Monday, 10 August 2015

Signs of Autumn

With the most promising overnight forecast we have had for several days I decided to put out the MV Robinson moth trap on Saturday night. It was clear when I turned the trap on, but with high temperatures and predicted overcast conditions I though it was looking promising.

I was proved right in the morning. Though not quite matching the 600 moths of 'Mothageddon' a couple of weeks ago, the final totals were still impressive - 474 moths of 84 species. A quarter of the moths were Large Yellow Underwings Noctua pronuba, but otherwise there was a nice mix of moths with three new species for the garden and several new for the year. There were also not too many identification headaches, just a couple of tortrixes that I managed to pin down today.

Straight to the new species, and the first was a moth that I suspect I have overlooked in the past. This was the Buff Footman Eilema depressa, with two individuals. This was one of four species of footman recorded, with 36 Scarce Footman E. complana, 23 Common Footman E. lurideola and four Dingy Footman E. griseola.

Buff Footman Eilema depressa

The seconde new species was another that I have potentially overlooked in the past, though I am usually quite stringent on checking all of the Common Marbled Carpets Dysstroma truncata I catch. This is of course the Dark Marbled Carpet D. citrata, which can be separated by the shape of the post-median line on the underside of the hindwing amongst other subtle characters.

Dark Marbled Carpet Dysstroma citrata

Posing much less of an identification headache was this beautiful Broad-bordered Yellow Underwing Noctua fimbriata. This moth shows some sexual dimorphism, with females typically being a more orangey-buff, as with this individual, as opposed to the darker brown of the males. This species is pretty common and the larva feed on quite a range of different shrubs, though it is not a moth that I typically catch in significant numbers.

Broad-bordered Yellow Underwing Noctua fimbriana

Continuing on the yellow underwing theme, I also recorded the most diminutive of the group, this Least Yellow Underwing Noctua interjecta. This is not a common species, indeed I have only caught one individual before, so was a notable record for the garden.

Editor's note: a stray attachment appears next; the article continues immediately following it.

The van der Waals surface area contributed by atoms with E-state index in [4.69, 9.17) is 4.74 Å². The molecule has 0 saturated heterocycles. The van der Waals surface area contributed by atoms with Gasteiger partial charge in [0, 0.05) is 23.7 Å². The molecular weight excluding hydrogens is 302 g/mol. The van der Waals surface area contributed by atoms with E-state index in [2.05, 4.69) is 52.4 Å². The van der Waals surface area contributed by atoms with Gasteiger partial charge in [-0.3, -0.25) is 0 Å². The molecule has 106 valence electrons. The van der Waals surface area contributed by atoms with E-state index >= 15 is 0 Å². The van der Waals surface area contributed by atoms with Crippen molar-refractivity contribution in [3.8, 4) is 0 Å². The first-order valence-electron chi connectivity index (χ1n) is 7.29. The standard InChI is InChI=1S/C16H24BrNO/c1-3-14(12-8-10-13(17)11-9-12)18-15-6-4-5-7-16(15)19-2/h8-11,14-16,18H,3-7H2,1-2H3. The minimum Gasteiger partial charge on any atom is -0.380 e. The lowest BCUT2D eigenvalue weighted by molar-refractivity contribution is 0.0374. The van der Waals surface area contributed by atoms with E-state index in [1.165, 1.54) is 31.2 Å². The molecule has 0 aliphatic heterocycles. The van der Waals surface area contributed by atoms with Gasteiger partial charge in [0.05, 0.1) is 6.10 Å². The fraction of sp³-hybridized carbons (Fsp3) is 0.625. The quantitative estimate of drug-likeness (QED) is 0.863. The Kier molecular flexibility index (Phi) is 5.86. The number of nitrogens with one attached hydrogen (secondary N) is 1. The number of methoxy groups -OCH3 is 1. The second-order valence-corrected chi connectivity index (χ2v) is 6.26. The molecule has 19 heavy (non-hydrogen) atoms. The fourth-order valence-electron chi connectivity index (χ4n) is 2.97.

Least Yellow Underwing Noctua interjecta

As the title of this blog suggests, there were some signs that autumn is just around the corner. In the late summer and into early autumn the Antler Moth Cerapteryx graminis becomes a regular feature in my moth trapping sessions. This is possibly my favourite moth, so my first record for the year has to feature on this blog. A real little stunner.

Antler Moth Cerapteryx graminis

Another notable species on Saturday night was Tawny-speckled Pug Eupithecia icterata. This is a moth I have again only recorded on one previous occasion, but there were three found resting on the garden furniture by the trap. One of the foodplants of this species is Yarrow Achillea millefolium, which I have let grow in profusion in the garden. Will this become a more regular species?

Tawny-speckled Pug Eupithecia icterata

Amongst a couple of mystery micro moths that had to be held over to today, one of them proved to be a new tortrix species Zeiraphera ratzeburgiana. This is a worn individual, which slowed down the identification process as this species shows a lot of tawny and black colouration. But detailed examination nailed it. This moth gets its name from the German entomologist J.T.C Ratzeburg.

Zeiraphera ratzeburgiana

There was also a new generation of Teleiopsis diffinis, a speciality in my garden, This species feeds on Sheep's Sorrel Rumex acetosa, which I let grow commonly in my garden and there were four of these moths in the trap.

Teleiopsis diffinis

So another good moth trapping session, and the yearlist has moved up to 275 species. I am hopeful of breaking the 300 barrier for the first time this year.

No comments:

Post a Comment